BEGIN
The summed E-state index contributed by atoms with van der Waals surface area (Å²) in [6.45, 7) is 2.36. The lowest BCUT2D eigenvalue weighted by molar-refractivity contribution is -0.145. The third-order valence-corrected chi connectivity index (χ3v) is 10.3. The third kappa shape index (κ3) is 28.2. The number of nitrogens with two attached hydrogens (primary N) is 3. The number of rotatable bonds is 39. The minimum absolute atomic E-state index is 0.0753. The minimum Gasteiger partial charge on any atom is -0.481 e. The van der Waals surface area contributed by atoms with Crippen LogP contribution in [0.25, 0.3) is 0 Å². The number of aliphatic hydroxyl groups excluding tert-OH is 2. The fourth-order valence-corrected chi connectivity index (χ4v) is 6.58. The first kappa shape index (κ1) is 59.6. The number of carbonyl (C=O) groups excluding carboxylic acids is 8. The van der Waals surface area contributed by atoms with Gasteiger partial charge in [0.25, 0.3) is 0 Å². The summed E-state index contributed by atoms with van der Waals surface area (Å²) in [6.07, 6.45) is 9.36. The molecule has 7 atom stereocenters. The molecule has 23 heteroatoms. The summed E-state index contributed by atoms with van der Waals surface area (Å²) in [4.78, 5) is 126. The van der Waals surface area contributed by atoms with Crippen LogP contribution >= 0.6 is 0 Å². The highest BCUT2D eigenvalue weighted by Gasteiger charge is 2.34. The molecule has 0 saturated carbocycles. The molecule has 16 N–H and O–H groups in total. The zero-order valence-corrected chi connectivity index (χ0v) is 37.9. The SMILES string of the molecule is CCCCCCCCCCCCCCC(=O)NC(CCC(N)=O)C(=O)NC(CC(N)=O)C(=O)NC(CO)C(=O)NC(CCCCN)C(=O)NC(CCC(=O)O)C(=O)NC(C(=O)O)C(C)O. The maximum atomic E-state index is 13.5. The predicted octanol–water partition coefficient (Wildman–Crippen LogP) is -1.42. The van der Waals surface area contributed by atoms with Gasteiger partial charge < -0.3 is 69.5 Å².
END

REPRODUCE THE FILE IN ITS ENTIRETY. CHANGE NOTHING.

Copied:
The summed E-state index contributed by atoms with van der Waals surface area (Å²) in [6.45, 7) is 2.36. The lowest BCUT2D eigenvalue weighted by molar-refractivity contribution is -0.145. The third-order valence-corrected chi connectivity index (χ3v) is 10.3. The third kappa shape index (κ3) is 28.2. The number of nitrogens with two attached hydrogens (primary N) is 3. The number of rotatable bonds is 39. The minimum absolute atomic E-state index is 0.0753. The minimum Gasteiger partial charge on any atom is -0.481 e. The van der Waals surface area contributed by atoms with Crippen LogP contribution in [0.25, 0.3) is 0 Å². The number of aliphatic hydroxyl groups excluding tert-OH is 2. The fourth-order valence-corrected chi connectivity index (χ4v) is 6.58. The first kappa shape index (κ1) is 59.6. The number of carbonyl (C=O) groups excluding carboxylic acids is 8. The van der Waals surface area contributed by atoms with Gasteiger partial charge in [0.25, 0.3) is 0 Å². The summed E-state index contributed by atoms with van der Waals surface area (Å²) in [6.07, 6.45) is 9.36. The molecule has 7 atom stereocenters. The molecule has 23 heteroatoms. The summed E-state index contributed by atoms with van der Waals surface area (Å²) in [4.78, 5) is 126. The van der Waals surface area contributed by atoms with Crippen LogP contribution >= 0.6 is 0 Å². The highest BCUT2D eigenvalue weighted by Gasteiger charge is 2.34. The molecule has 0 saturated carbocycles. The molecule has 16 N–H and O–H groups in total. The zero-order valence-corrected chi connectivity index (χ0v) is 37.9. The SMILES string of the molecule is CCCCCCCCCCCCCCC(=O)NC(CCC(N)=O)C(=O)NC(CC(N)=O)C(=O)NC(CO)C(=O)NC(CCCCN)C(=O)NC(CCC(=O)O)C(=O)NC(C(=O)O)C(C)O. The maximum atomic E-state index is 13.5. The predicted octanol–water partition coefficient (Wildman–Crippen LogP) is -1.42. The van der Waals surface area contributed by atoms with Gasteiger partial charge < -0.3 is 69.5 Å².